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Book 16: And the Mountains Echoed (By Khaled Hosseini)

by on June 25, 2013

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Title: And the Mountains Echoed

Author: Khaled Hosseini

Genre: Contemporary, Historical Fiction

Summary: A story that travels the globe and traverses across time and generations and lives, as Hosseini traces the ramifications of choices and circumstances, the sometimes painful separations of family and their eventual reunion.  A story about children and parents, sisters and brothers, man and wife, and all the relations that encompasses a family, and the people who are connected to and become part of that family.

Eaten Thru: June 24, 2013

The Great: It’s times like these I find myself severely restricted by my lack of proper vocabulary, when stories have evoked in me such powerful emotions that threatens to tear my heart open if I don’t let them flow through ink onto paper. But alas, a thousand pages are woefully inadequate in capturing these feels. I have not the proper tools to do it…and so my blood shall flow from the open gashes, well up in me, paralyze my being and plague my every waking though and dreams.

But despite my limited capacities, I shall try…

The characters Hosseini conjures up are so tangible, flawed with their own perfections and stories. You can’t help but feel toward them like you would if you had met a replica in real life. You would get angry, frustrated, or shake your head in disbelief (or perhaps, on deeper level, in understanding) at the lengths some of these people go to for love, fulfillment, or happiness. But no matter how imperfect Nila, or Nabi, or anyone is in this book, in the end, you feel compassion, empathy, and a sense of deep sorrow for what could have been for them. And the choices they make, how it reverberates across continents and generations.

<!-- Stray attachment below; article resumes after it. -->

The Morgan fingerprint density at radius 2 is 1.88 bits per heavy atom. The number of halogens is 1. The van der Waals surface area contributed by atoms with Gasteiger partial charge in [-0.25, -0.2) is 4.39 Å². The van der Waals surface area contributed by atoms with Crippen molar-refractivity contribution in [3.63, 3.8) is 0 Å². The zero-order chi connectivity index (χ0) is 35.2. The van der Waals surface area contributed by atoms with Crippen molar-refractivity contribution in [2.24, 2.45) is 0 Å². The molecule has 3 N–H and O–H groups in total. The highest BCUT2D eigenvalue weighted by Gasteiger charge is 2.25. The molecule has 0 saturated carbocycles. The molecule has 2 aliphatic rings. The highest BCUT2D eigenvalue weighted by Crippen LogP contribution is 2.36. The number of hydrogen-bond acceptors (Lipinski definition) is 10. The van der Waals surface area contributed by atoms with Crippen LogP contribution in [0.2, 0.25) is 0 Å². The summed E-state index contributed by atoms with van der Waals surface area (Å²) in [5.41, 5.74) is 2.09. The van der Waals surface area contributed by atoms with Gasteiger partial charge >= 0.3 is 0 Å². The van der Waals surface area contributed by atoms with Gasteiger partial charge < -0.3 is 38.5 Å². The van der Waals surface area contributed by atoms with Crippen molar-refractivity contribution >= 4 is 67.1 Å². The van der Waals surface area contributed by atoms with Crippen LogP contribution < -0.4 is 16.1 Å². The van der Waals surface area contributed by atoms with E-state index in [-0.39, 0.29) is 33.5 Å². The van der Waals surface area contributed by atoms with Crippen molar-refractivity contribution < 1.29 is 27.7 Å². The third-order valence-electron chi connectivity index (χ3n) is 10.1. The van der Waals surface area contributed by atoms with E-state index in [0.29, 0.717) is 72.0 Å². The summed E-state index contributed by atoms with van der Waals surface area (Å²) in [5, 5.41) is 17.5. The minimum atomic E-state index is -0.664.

My favourite story out of all of these was Mr. Wahdati’s. Favourite not only because he was such an enigmatic, almost cold figure when he was first introduced. But as the truths unfolded, the tears followed. His story, what beautiful tragedy it is. Such immense pity at what life he could have led if he were born in a different place, at a different time, or even just in a different body.  But of course, it had to be him, in his own body, in the circumstances he was born into. The story wouldn’t be the same, nor would it exist if he had been born differently.

Lastly, family. Ultimately, it is a story about family. How they will always find a way back to each other. I am a sucker for powerful stories about the strength of family. And Hosseini doesn’t baby you by giving you a nice, unrealistic ending. He sticks to reality like velcro, as much as the realities of gashes created by time apart, of things done too late, of wounds that could not be amended, breaks your heart.

Khaled Hosseini, the stories you spin are truly inimitable and extraordinary. Thank you for taking me to the boundaries of my emotional experiences.
The Medicore: Because he is threading together the lives of a fractured family, or others’ lives tied into this one family, he jumps around a lot, not only between the first-person narratives of different people, but also in time. That confused me at first. I didn’t have a firm grasp yet of the characters, and so the names sometimes confounded me.
Final Verdict: 4.5/5
Best Enjoyed: Not with too much time in between readings because the threads that bind all the stories together might break and you might forget what happened.
Next Bookworm Target: Anna and the French Kiss by Stephanie Perkins

From → Fiction, Reviews

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